A Palestinian protester holds a flag in front of Israeli soldiers and border police
A Palestinian protester holds a flag in front of Israeli soldiers and border police during a protest outside Ofer prison near the West Bank city of Ramallah. Photo by Reuters
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Cohen told investors to expect big returns because Microsoft founder Bill Gates had agreed to buy his video game company, eCAst.

American billionaire and co-founder of Microsoft Bill Gates has sold a large stake of his shares in a British firm that does business with Israel's prison system and military, the Telegraph reported Friday.

G4S, an international company worth tens of billions of dollars employing over 600,000 employees worldwide, provides security systems to Israeli prisons and checkpoints in the West Bank.

According to the Israeli NGO Who Profits, in 2007 G4S signed a contract with the Israel Prison Service to provide surveillance systems to Israeli prisons, including Ofer, Ketziot and Megiddo, where Palestinian detainees are held as political prisoners without trial. Addameer, a Palestinian NGO advocating for the human rights of Palestinian prisoners, issued a call to action in April along with dozens of other Palestinian and international organizations urging Gates to divest from G4S.

Gates, considered the world's richest man, held a 3 percent stake in the company through his philanthropic Bill & Melinda Gates Foundation and private investment Cascade, estimated to be worth $167 million. It is unclear how many shares he still holds.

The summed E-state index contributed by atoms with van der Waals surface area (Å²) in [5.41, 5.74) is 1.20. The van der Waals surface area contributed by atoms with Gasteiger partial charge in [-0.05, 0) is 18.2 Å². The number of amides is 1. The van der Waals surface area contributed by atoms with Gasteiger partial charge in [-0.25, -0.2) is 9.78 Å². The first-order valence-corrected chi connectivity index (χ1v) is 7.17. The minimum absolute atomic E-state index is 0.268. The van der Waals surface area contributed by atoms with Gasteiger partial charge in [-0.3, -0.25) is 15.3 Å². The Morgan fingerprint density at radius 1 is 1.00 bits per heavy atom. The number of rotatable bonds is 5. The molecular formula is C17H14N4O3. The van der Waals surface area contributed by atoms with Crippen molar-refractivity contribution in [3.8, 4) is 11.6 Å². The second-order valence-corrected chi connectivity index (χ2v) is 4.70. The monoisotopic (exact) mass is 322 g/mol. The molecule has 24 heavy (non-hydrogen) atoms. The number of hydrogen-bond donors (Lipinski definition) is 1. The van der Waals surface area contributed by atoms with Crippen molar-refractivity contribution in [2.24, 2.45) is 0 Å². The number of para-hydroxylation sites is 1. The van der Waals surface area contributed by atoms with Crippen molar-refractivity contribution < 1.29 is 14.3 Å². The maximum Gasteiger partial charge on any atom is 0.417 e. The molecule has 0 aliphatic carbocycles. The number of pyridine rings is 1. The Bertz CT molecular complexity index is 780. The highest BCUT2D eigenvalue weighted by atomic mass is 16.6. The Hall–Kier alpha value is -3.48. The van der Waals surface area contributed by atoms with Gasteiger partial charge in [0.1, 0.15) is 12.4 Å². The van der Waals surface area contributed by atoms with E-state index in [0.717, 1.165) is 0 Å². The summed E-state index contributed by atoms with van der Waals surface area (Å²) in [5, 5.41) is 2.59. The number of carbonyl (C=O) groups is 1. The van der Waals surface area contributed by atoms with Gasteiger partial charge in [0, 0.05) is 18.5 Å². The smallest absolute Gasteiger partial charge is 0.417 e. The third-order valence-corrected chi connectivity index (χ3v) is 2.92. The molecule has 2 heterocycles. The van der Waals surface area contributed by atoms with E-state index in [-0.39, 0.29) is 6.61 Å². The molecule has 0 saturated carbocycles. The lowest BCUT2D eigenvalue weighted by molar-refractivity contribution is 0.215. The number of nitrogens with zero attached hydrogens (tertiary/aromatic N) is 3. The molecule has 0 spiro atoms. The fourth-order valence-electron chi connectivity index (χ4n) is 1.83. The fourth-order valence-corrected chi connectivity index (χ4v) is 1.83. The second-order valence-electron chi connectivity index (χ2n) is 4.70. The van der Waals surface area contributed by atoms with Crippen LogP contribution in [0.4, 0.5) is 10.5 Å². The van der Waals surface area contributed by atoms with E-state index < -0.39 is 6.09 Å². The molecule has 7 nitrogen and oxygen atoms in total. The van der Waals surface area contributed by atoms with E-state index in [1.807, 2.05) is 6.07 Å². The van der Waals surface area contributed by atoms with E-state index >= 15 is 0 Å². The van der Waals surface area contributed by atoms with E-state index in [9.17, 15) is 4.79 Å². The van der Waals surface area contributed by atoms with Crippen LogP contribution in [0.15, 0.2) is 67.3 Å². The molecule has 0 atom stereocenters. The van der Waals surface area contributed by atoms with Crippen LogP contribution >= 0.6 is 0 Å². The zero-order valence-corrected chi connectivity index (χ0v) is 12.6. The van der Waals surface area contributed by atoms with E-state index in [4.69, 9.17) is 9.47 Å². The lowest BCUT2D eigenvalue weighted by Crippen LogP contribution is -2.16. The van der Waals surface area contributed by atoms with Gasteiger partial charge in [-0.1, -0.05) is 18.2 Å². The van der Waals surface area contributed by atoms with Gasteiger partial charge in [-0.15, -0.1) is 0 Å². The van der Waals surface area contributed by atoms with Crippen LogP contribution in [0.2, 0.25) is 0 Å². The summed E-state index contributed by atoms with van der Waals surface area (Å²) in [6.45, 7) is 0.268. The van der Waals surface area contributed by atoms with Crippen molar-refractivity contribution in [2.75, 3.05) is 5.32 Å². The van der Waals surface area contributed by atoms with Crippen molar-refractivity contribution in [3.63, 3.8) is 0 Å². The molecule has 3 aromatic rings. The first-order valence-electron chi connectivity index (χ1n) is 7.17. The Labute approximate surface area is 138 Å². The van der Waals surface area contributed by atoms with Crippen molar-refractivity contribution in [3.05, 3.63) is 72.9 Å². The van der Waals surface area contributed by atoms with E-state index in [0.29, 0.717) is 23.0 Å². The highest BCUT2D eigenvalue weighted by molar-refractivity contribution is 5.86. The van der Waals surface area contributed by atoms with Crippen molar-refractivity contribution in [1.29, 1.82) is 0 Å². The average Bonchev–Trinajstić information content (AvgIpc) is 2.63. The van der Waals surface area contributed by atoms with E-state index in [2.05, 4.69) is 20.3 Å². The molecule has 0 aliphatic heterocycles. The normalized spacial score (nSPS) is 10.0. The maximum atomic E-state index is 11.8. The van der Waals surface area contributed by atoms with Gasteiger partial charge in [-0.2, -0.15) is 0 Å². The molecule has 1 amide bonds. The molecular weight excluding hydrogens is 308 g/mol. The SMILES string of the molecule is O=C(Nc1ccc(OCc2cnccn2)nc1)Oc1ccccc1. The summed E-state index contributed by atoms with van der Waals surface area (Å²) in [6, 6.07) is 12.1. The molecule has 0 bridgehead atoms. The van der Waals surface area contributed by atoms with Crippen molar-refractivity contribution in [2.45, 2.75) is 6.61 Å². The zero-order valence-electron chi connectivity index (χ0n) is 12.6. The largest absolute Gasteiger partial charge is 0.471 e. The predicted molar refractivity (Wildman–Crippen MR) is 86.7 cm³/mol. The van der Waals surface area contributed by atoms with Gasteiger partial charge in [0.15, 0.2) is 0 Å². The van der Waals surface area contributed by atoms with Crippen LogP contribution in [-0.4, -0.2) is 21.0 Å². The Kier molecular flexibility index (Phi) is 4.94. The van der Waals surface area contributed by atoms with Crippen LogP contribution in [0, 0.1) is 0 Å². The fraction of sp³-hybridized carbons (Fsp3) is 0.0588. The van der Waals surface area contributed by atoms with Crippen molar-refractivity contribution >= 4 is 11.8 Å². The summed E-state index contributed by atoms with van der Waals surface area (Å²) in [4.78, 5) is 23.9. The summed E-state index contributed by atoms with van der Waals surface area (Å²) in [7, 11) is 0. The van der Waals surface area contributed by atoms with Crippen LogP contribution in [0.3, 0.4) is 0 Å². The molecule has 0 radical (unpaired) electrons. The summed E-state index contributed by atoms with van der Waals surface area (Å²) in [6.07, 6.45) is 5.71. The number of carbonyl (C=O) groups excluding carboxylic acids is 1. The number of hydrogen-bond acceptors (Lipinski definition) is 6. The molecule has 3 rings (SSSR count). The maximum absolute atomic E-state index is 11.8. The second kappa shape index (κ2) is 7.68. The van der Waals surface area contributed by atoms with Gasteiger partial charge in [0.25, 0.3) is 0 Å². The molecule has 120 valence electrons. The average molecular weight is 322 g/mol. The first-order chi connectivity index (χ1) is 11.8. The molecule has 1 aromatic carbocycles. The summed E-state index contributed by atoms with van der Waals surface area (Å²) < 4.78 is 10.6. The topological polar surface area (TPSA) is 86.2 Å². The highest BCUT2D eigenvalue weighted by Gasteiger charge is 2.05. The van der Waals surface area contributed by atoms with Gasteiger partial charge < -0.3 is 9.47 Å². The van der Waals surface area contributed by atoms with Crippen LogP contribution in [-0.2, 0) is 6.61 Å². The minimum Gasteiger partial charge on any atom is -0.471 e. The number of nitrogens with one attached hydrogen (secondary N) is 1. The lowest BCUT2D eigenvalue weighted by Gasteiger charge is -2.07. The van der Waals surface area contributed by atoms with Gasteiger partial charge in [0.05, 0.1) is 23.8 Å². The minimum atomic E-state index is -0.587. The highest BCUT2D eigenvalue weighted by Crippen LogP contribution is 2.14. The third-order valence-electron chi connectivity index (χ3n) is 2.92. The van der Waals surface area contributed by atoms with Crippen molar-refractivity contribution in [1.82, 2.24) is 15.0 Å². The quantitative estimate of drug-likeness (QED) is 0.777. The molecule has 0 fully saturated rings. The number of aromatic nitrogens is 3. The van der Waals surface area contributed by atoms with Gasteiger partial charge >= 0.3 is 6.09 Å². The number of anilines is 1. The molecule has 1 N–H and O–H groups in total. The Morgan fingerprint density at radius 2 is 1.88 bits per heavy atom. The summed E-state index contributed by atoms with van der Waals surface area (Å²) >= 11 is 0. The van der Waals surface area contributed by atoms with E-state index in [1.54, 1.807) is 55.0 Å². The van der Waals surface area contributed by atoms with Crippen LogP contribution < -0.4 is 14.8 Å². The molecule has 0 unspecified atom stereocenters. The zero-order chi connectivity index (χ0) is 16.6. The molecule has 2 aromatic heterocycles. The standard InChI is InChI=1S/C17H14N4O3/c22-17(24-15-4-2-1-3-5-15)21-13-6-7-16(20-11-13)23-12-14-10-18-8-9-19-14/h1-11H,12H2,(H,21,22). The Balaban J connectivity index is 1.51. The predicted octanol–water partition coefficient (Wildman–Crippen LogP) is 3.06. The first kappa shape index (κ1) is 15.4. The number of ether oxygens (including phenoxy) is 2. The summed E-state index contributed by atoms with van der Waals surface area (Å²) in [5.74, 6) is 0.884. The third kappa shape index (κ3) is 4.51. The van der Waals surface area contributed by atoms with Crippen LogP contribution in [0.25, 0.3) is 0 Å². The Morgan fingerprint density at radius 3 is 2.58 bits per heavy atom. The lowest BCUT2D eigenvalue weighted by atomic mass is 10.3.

Addameer and other supporters of the Boycott, Divestment and Sanctions Movement issued a statement Friday expressing satisfaction with the move:

“We are glad the pressure on the Gates Foundation to divest from G4S is starting to work. We urge the Foundation to sell any remaining shares it still holds and release a public statement pledging not to invest in corporations profiting from Israel’s military occupation,” said Rafeef Ziadah, Senior Campaigns Officer at War on Want.

War on Want partner, Addameer Palestinian Prisoner and Human Rights Association added, 'we have been arguing that it is completely unacceptable for a charitable foundation to be investing in a company, like G4S, which participates in gross human rights violations against Palestinian political prisoners, including child prisoners. We welcome this step in the right direction.'”

Israel hospitalized 40 hunger-striking Palestinian detainees this week as their fast entered a second month, the spokeswoman of Israel's Prison Authority said Tuesday. In all, some 240 detainees are currently on a hunger strike.

In 2012, several Palestinian detainees went on hunger strike to protest their arrests or administrative detention without trial or indictment; some to the point that their lives were in danger. The hunger strikes of that year garnered a great deal of public and media attention, as well as negativity toward Israeli political leaders and prison officials.